NORMAN — If University of Oklahoma student Mandi Gatlin had enrolled in Introduction to Sociology last year, she could have expected to pay between $50 and $100 for the course's textbook.
But because she enrolled in the class last semester, Gatlin got her book for free.
Gatlin, 18, was one of about 700 students who used a new kind of free electronic textbook in the class last semester.
The book, which was published online as a part of a Rice University program, is one of a handful of titles the program offers. But developers say they expect to see it expand over the next few years.
Students could access the textbook using several different devices, including downloading a PDF version to phones or e-readers or reading a web-based version on a laptop. Students also had the option of printing out the portions of the book they needed and using them like a physical textbook.
“It's worked great,” Gatlin said. “It's really convenient.”
This semester wasn't the first time Gatlin had used an e-textbook. But in the past, Gatlin, of Tulsa, had to buy the physical textbook to get access to the electronic version.
Having access to the e-textbook was a bit more convenient, she said, but requiring students to buy a physical copy eliminated any cost savings they might have hoped to see.
Research shows Gatlin's experience with e-textbooks isn't uncommon. A study conducted over four semesters at Florida's Daytona State College showed students who enrolled in a pilot project that used commercial e-textbooks paid nearly as much as they would have paid for physical textbooks.
According to the study, which was released last year, students who used e-textbooks in many of the college's courses saved only $1 over students who bought the physical copies.
Kelly Damphousse, Gatlin's professor in the course, said he began using the free e-book after being frustrated at the high cost of the textbooks he had been asking students to buy. Most sociology books cover the same material, he said, but the price tends to be from $60 to $150 even for a paperback book with no photos.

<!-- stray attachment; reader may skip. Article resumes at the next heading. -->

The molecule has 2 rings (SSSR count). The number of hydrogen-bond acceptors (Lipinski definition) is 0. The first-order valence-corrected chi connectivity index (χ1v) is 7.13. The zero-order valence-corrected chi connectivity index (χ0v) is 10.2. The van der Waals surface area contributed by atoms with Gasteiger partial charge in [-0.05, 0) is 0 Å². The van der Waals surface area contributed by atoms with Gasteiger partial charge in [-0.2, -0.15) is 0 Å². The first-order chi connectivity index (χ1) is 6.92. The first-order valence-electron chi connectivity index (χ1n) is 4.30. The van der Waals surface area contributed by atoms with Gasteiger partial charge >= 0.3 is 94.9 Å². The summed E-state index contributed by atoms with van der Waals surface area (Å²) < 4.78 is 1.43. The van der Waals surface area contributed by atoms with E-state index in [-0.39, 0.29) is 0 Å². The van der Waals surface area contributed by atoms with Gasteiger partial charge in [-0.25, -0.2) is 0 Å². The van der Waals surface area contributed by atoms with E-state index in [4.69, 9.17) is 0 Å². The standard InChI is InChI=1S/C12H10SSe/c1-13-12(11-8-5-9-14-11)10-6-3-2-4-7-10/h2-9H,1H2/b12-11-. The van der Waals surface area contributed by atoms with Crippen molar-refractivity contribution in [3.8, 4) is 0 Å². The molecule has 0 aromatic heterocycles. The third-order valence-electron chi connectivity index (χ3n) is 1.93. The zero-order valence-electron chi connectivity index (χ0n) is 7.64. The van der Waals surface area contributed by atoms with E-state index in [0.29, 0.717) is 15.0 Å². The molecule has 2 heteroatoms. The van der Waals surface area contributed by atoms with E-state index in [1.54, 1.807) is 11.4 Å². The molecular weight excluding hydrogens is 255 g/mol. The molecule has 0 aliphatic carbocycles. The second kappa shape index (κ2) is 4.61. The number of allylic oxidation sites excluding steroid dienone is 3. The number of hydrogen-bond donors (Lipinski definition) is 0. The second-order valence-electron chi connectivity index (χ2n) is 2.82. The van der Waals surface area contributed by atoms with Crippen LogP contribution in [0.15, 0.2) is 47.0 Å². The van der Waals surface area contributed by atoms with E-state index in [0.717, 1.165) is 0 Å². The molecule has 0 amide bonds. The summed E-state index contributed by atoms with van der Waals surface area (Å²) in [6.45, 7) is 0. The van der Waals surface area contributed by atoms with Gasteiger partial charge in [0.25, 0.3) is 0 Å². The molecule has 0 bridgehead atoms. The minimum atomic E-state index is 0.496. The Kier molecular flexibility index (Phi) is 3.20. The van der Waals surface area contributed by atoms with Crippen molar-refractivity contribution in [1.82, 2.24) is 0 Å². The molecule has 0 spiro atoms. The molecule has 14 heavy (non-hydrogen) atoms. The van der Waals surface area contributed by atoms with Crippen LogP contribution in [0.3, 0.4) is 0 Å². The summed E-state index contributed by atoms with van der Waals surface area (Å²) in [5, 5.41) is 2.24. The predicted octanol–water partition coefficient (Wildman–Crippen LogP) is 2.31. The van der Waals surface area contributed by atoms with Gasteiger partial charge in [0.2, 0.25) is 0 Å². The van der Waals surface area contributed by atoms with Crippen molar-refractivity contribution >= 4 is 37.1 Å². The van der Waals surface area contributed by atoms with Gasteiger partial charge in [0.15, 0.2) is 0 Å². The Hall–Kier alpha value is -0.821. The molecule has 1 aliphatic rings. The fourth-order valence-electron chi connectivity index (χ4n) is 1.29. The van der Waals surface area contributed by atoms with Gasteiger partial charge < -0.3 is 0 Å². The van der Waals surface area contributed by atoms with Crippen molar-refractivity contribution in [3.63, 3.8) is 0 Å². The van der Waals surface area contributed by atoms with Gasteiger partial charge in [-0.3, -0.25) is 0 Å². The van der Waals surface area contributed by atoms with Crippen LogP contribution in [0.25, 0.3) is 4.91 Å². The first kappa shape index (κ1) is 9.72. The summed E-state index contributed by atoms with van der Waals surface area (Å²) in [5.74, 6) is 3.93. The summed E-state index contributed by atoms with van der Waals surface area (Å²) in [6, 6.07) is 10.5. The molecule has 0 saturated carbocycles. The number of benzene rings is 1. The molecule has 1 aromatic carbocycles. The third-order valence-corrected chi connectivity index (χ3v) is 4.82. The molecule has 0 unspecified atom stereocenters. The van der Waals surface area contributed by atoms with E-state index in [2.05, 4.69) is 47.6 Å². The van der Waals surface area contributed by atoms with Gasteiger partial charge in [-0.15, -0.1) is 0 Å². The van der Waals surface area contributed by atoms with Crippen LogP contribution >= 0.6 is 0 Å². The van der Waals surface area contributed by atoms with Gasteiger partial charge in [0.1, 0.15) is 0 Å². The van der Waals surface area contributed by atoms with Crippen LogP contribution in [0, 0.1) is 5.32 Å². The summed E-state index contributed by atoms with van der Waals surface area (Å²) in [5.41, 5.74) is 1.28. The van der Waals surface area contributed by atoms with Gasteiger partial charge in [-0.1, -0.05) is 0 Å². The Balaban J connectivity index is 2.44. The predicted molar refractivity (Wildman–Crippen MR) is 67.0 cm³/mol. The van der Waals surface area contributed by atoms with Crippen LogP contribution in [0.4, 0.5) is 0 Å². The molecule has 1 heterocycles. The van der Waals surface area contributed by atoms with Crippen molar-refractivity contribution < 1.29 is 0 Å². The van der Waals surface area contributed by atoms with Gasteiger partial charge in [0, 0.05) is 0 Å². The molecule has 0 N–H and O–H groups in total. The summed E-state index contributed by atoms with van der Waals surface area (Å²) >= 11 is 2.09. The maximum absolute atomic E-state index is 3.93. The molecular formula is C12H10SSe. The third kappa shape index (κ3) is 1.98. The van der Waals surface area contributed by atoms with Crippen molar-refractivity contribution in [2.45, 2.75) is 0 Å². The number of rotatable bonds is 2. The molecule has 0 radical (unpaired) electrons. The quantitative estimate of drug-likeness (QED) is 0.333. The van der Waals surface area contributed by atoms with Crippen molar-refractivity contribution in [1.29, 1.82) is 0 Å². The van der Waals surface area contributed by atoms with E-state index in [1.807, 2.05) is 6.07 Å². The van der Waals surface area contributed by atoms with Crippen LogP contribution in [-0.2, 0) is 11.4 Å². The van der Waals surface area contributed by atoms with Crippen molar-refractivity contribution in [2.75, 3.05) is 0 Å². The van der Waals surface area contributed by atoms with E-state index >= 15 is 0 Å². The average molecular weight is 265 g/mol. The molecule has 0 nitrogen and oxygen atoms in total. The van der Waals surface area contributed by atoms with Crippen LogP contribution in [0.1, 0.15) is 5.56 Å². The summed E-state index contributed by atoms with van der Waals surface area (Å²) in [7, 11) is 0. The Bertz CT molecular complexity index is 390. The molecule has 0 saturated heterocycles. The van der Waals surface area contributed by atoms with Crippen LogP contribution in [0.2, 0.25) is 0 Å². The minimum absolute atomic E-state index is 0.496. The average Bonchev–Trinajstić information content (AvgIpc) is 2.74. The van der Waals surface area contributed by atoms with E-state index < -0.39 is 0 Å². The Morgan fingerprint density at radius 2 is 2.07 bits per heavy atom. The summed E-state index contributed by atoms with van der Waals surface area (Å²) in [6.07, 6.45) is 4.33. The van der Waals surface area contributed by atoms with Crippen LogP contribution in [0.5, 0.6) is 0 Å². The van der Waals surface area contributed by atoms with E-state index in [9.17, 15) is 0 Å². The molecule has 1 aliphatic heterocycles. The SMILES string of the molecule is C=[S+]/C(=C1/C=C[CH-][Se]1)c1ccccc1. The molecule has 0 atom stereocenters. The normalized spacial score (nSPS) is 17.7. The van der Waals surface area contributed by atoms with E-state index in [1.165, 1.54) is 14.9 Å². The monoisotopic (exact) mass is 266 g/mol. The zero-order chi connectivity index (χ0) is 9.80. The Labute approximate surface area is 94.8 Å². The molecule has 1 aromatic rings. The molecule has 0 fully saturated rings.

To make matters worse, he said, companies tended to publish new editions each year, so students couldn't buy used copies or sell their textbooks back to the bookstore at the end of the semester.
So Damphousse, the associate dean of OU's College of Arts and Sciences, began looking elsewhere for a cheaper option for his classes. He considered writing his own book using open-source materials.
But then he came across Rice University's nonprofit OpenStax program, which offers free online college textbooks. Besides the fact that it was free, Damphousse said he was attracted to the book because it seemed to move easily across platforms, so it would work for every student, no matter what kind of technology he or she had available.
“Everyone in my class has equal access to the book,” he said.
Making the book free and openly available could help student performance in the class, he said. In semesters past, he has noticed that many students don't buy the book because it's simply too expensive. OU places copies of the book in the library, but that still isn't ideal, because the number of copies is limited, and students still need to go to the library to find it, he said.
Richard Baraniuk, a Rice engineering professor and the founder of the program, said the project is limited in scope for now. OpenStax offers only five titles, he said, but he hopes to see that number expand with additional funding from private foundations.
“Just imagine a textbook where every kid gets their own book, because every kid is different,” he said. “That's really the future of education.”